The South African Air Force currently musters 23 operational fighter aircrew. The Ministry of Defence says the flying service musters 10 Gripen aircrew (eight pilots, two navigators) and 13 Hawk aircrew, all pilots.
Last November Sisulu stated the SAAF had 60 posts for combat pilots, of which 34 were filled at the time and 26 were vacant. The number relates to the total of fighters the SAAF should operate by 2012: 24 BAE Systems Mk120 Hawk lead-in fighter trainers and 26 SAAB Gripen advanced light fighter aircraft, the former with 85 Combat Flying School and the latter with 2 Squadron, both co-located at Air Force Base Makhado in Limpopo. This amounts to 50 aircraft. To date, all 24 Hawk have been delivered and 15 of the Gripen.
To solo on the Gripen should typically take new pilots five years, 2 Squadron’s operations officer, Lt Col Musa “Midnite” Mbhokota told journalists in October. This includes basic military training (three months), officers forming course (a further three months), the Military Academy (one year) and basic pilot training (one year). The latter includes 180 hours on the Pilatus PC7 MkII. Next follows some 390 hours on the Hawk at 85 CFS before posting to 2 Squadron where conversion to the Gripen takes place, starting with six weeks in the classroom followed by 70 hours on the Squadron Level Mission Trainer (a flight simulator) and a further 70 hours on the aircraft. Both periods include 30 hours of conversion training, 20 hours of air warfare training and 20 hours of surface warfare training. It then takes a further six sorties to solo.
At the same briefing, to mark the graduation of the first locally qualified Gripen fighter pilots, officers told reporters the squadron mustered three locally qualified pilots and six qualified in Sweden, making for nine. Three more were expected to qualify next year.
In response to a question by Freedom Front Plus MP Pieter Groenewald, tabled in Parliament yesterday, the military added two of the current Gripen pilot cadre are black men, one is an Indian male, one a white female and the remaining six are white males. The Hawk aircrew comprises 11 white men and two black males.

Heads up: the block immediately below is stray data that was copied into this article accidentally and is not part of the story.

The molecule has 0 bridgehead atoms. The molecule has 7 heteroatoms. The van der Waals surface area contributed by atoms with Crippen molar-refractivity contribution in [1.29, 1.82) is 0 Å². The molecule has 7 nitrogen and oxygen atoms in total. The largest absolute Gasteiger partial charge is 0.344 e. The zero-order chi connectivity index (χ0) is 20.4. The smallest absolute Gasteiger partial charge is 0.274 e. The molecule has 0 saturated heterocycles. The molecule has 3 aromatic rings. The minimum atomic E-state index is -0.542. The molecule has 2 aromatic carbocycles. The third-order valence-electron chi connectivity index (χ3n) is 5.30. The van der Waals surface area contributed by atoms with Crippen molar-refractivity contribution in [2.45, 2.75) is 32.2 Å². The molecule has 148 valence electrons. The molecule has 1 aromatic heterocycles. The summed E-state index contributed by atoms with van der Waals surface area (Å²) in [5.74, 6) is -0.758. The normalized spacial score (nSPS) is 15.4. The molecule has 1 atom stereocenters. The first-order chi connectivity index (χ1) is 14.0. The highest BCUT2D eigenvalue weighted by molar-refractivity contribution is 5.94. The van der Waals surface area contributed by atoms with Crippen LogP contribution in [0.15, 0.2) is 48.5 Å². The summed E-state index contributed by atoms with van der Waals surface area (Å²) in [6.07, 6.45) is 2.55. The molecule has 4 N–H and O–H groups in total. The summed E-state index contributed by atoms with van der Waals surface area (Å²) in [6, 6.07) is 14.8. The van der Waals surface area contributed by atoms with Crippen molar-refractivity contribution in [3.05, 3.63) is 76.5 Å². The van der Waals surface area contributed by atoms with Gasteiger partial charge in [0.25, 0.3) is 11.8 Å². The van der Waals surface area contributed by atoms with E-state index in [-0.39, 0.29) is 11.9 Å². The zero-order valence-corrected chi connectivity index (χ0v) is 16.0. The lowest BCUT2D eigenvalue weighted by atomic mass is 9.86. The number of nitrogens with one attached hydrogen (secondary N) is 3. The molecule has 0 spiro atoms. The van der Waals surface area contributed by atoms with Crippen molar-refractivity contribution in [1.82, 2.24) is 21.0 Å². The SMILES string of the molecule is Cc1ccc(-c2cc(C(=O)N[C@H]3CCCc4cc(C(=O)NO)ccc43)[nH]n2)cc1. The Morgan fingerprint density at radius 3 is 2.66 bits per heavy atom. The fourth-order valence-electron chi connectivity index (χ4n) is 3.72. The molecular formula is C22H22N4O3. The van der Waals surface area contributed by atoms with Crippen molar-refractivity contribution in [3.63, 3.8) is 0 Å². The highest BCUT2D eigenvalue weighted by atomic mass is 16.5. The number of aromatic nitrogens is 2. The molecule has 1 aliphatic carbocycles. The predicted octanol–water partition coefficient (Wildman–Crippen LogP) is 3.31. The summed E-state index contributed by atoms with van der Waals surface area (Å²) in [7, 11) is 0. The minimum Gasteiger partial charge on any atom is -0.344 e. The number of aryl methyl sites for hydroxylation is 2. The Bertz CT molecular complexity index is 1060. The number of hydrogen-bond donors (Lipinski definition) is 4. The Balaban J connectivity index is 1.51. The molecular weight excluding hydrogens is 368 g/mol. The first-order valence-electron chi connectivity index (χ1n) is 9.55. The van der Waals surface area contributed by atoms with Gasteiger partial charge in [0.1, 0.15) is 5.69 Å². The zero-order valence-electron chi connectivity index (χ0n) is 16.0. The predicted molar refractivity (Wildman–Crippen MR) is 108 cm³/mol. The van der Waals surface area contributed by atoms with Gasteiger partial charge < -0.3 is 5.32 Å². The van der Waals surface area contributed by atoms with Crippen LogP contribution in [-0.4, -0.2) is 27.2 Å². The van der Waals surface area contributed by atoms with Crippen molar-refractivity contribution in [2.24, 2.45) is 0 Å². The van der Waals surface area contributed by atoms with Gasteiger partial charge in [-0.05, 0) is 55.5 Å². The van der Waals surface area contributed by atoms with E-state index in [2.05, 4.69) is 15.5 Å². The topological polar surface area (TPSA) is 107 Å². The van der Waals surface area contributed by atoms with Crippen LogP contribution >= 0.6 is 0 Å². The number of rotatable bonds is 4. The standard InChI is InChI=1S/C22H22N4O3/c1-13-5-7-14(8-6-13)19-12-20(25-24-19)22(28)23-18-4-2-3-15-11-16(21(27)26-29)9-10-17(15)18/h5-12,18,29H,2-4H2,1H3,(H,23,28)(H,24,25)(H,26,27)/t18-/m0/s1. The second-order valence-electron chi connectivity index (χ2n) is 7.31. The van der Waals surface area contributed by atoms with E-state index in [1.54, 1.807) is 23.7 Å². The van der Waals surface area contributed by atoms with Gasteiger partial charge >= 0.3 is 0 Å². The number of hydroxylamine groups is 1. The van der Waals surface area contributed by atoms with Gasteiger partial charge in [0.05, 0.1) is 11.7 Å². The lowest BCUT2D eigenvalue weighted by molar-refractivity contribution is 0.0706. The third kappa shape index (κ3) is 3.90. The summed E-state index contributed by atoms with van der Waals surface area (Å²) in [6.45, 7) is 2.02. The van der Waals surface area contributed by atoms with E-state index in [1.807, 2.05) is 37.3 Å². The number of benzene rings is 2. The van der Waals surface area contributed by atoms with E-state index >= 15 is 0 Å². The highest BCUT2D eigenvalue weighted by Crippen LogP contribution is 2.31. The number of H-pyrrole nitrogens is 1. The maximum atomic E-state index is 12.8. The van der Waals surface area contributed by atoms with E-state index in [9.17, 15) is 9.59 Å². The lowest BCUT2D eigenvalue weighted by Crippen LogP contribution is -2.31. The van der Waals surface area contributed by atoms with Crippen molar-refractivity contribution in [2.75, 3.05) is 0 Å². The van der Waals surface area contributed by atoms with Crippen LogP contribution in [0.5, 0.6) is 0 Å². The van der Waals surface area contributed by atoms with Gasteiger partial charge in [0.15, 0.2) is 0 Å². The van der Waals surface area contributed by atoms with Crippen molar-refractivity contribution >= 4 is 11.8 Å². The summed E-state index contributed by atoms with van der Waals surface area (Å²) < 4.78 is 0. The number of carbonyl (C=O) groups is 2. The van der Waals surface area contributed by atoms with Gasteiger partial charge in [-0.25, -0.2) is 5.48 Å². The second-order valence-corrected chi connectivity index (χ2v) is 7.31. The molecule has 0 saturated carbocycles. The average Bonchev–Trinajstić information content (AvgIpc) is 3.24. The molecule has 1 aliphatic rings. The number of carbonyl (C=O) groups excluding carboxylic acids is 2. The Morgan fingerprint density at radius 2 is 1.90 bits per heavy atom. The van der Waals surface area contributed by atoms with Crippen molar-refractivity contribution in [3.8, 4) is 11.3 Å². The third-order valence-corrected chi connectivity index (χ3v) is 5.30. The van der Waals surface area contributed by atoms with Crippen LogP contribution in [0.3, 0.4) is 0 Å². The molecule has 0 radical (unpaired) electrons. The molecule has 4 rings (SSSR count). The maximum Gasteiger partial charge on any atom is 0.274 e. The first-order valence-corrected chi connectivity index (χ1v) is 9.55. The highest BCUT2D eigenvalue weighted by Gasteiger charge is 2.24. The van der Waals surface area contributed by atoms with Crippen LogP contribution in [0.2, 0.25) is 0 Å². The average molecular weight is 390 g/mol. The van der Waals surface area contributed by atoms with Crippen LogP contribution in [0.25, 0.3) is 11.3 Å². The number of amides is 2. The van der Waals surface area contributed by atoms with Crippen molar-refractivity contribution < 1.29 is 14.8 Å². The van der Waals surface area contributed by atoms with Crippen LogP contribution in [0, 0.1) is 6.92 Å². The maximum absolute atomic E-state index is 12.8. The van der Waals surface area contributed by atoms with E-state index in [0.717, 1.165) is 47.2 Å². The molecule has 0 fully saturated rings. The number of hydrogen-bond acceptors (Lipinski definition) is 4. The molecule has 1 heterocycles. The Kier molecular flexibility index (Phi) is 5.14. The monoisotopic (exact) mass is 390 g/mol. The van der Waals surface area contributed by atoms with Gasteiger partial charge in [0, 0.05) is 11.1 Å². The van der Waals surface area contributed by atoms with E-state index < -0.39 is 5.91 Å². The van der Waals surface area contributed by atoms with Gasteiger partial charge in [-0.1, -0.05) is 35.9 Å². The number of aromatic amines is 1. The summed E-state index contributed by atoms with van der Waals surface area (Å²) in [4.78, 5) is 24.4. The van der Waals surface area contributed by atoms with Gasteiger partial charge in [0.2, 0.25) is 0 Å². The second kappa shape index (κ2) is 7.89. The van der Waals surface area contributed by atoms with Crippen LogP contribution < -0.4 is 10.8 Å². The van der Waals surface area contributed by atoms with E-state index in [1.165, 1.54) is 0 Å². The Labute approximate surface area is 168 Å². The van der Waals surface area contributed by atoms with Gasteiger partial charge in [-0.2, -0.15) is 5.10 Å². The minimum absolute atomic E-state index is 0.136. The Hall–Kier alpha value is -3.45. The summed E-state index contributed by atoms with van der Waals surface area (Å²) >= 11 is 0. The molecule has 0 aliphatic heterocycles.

In addition, 21 Hawk aircrew are under training – 17 as pilots and four as navigators. The racial breakdown is given as nine black males, one Indian male, one Coloured male, nine white males and 1 white female.
Groenewald asked the question last month after South African Air Force director air capability planning Brigadier General Wiseman Mbambo told the Portfolio Committee on Defence and Military Veterans he could not tell them the current number of qualified combat pilots as this would compromise national security. In the briefing, Mbambo reportedly told MPs that “inadequate funding” of the Hawk and Gripen combat systems had placed these “in the balance”, and the SAAF “has not been able to generate the required number of flying hours and re-provision the systems adequately”.
According to SAPA Mbambo said that to save on costs, pilots were training on Pilatus aircraft rather than the Hawks, because these were cheaper to operate. This prompted at least two MPs to inquire on the number of qualified combat pilots available for the Hawks and Gripens. Mbambo then called on then-committee chairman Mnyamezeli Booi to advise him whether or not to answer this question. “I would like to get some advice on that one because it touches exactly on the… security of the country in terms of what we have currently for combat readiness.”
Mbambo had earlier been cautioned by the chairman not to venture into areas that touched on national security. His call for advice prompted an objection from Groenewald. “That is nonsense, I have asked for this information before and it has always been supplied,” Business Day quoted him as saying. “That can’t be a threat (to national security). I’ve asked this question in Parliament a couple of times,” the South African Press Association had him say. “What is the threat? To know how many combat pilots we have? Let us know!” he said. Booi then asked Mbambo if he was saying that divulging this information was a threat to national security, SAPA added.